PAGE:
Rethinking drone wars

The US needs to realise that any policy on drones needs to be carefully worked out with Pakistan.

Ali K Chishti August 08, 2012

It is no secret that drone strikes have become a hot button issue in Pakistan. The Pakistani security establishment has publicly distanced itself from the CIA’s drone programme, while it continues to support it quietly. Pakistani military officials have called the drone attacks in its federally administered area ‘against humanity’ but at the same time, they openly ask the United States for joint control of drone operations and a transfer of drone technology. Only recently, a US team was asked to stop drone attacks and let the PAF bomb Fata instead. So clearly, we don’t seem too concerned with civilian casualties, either.

According to statistics, there have been a total of 311 drone strikes since 2004 that have resulted in a maximum of 2,887 deaths. However, these figures will always remain controversial because of the lack of access of human rights organisations to Fata. However, what’s not controversial is that drone attacks have had an effect. In June 2004, the first drone attack killed Nek Muhammad Wazir in Wana, South Waziristan. The next attack came almost a year later, in May 2005, killing Haitham al-Yemeni — a top al Qaeda member hiding in North Waziristan. Since that time, drones have killed bad guys ranging from Baitullah Mehsud — Pakistan’s public enemy number one — to Atiyah Abd al-Rahman. Drones have managed to kill more enemies of both the US and Pakistan than what ground offensives or any other strategy attempted since 9/11 would have managed to eliminate. Considering the tactical aspect, drones suit Pakistan militarily, too, as the ‘enemy’ had confined itself to remote and virtually non-accessible positions in North Waziristan and its bordering agencies. For example, any Pakistani ground offensive aimed at finishing off Baitullah Mehsud would have cost hundreds of the Pakistan Army soldiers their lives and would have probably led to more civilian casualties than a precise drone attack — same is the case with Ilyas Kashmiri and others.

The Tehreek-e-Taliban Pakistan, which has forged a close alliance with al Qaeda, is emerging as the biggest national security threat to both Pakistan and the US. Drone attacks, which clearly have the backing of the military establishment, continue to confine the enemy. This is proved by the cache of letters found by the Americans during the May 2 raid in which Osama bin Laden directed al Qaeda militants to avoid coming out during the day.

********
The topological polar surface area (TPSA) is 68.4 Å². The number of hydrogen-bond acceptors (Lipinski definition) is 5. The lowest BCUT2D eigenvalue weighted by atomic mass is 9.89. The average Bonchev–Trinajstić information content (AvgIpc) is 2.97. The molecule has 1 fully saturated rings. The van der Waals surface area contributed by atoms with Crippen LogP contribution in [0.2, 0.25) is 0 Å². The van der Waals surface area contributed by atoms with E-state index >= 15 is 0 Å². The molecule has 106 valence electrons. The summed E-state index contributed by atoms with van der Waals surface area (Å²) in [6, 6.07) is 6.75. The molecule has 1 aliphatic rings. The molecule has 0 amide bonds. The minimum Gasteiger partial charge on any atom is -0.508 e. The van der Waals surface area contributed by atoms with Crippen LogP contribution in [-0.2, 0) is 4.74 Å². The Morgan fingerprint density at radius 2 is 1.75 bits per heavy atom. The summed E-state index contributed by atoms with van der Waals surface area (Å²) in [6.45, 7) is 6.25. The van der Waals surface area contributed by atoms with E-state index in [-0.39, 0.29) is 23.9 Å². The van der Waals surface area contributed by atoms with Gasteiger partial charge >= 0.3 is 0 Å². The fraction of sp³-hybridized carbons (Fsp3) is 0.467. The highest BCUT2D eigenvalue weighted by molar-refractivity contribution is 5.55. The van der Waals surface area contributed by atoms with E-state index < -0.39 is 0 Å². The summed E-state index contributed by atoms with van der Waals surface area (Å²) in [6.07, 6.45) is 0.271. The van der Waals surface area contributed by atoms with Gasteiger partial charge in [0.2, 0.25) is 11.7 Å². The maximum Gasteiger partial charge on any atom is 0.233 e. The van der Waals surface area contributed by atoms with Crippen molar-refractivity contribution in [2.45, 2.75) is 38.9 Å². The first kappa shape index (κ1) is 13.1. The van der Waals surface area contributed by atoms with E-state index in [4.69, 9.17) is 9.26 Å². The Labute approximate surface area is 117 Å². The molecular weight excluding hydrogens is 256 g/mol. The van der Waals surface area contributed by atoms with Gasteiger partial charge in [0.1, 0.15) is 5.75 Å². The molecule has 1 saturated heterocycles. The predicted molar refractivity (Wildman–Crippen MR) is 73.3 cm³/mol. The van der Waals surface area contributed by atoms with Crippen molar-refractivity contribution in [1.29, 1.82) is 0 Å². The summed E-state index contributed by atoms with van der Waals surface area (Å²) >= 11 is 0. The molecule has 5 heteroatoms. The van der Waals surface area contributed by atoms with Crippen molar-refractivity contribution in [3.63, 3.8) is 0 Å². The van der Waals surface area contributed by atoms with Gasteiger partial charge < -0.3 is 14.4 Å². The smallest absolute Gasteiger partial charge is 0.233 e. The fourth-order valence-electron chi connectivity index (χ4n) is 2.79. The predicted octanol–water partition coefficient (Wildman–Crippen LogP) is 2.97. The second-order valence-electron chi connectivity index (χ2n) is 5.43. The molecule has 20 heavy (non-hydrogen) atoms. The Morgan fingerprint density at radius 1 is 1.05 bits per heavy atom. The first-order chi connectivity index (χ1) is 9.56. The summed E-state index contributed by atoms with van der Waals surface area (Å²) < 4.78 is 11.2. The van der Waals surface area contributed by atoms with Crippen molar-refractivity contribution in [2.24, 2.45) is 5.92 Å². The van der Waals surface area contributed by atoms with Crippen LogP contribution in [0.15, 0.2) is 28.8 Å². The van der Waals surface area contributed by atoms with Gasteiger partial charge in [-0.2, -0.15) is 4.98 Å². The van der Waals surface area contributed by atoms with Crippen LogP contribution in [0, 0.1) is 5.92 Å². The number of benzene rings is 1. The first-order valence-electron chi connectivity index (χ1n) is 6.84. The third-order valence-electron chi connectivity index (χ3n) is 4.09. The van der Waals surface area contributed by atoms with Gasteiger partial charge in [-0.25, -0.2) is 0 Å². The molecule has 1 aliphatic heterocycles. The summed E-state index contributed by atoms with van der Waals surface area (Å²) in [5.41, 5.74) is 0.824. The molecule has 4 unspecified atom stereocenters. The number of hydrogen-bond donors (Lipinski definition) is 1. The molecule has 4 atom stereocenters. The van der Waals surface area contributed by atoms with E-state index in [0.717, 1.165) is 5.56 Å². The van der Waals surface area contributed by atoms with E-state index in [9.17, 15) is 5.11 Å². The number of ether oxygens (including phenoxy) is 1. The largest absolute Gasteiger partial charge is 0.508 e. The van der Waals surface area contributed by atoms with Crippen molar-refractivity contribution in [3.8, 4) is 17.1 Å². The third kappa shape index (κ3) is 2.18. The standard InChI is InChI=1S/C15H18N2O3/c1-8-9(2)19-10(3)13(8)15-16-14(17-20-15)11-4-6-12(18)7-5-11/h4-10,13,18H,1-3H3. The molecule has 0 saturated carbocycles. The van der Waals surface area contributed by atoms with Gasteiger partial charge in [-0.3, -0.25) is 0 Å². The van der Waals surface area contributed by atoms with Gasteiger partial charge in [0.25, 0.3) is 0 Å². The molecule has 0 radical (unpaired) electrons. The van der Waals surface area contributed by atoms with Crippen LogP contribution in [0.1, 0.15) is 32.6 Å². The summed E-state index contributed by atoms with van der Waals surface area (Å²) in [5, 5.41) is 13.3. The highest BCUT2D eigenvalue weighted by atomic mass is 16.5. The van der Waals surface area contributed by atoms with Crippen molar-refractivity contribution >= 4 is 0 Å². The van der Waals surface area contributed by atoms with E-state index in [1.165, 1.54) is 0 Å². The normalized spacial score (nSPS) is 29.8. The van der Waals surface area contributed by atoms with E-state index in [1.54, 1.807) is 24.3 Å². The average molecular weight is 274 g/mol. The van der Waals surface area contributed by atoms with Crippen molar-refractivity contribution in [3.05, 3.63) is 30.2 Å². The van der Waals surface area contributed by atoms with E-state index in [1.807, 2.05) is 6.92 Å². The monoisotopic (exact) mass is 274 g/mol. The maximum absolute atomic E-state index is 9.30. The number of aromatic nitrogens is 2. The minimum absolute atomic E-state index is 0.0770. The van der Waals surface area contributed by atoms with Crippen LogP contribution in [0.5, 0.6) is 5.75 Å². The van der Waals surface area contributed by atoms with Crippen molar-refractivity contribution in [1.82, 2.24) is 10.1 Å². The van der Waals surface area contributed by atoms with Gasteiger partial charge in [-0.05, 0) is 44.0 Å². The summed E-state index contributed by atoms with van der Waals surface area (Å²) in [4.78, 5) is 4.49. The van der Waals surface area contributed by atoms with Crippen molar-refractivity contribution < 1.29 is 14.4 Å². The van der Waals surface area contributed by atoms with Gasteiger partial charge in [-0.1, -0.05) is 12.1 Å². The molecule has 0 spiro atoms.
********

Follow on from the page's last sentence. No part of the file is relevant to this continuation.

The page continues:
The counterargument on drone attacks is that they fuel more terrorism than they prevent. Understandably, there has been a backlash as a result of the drone attacks, but the fault for that lies as much with Pakistan as it does with any other country. The government’s ill-conceived policies that provided safe havens to mercenaries around the world in the 1980s and 1990s, along with the deals carried forward from the time of General (retd) Pervez Musharraf’s regime, have created a divided country and an area which we brand ‘semi-autonomous,’ i.e., Fata. More interestingly, while we deal with the problems of bringing this semi-autonomous area under our control, at the same time, we are fighting a worthless war for icebergs in Siachen. We need to change this state of affairs.

Pakistan needs a clear policy on drone attacks along with an above board counterterrorism policy that doesn’t pick between the good terrorists and the bad ones. For its part, the US needs to realise that any policy on drones needs to be carefully worked out with Pakistan. As it appears right now, the US seems to be settling for short-term disruptions at the expense of long-term solutions. This approach won’t eliminate the terror threat to either country.

The new DG-ISI General Zaheerul Islam’s visit to the US after resumption of the Nato supplies should be further built upon to enhance cooperation on counterterrorism and especially on safe havens wherever they may exist. It’s about time that the GHQ came out clearly on the issue of safe havens and loosened its control on foreign policy because so far, its strategies have completely backfired.

Published in The Express Tribune, August 9th, 2012.


Adnan Arshad Mansoori | 11 years ago | Reply

@Dr.A.K.Tewari: The following is self explanatory:

yasir Khan | 11 years ago | Reply

Nice ali!!...

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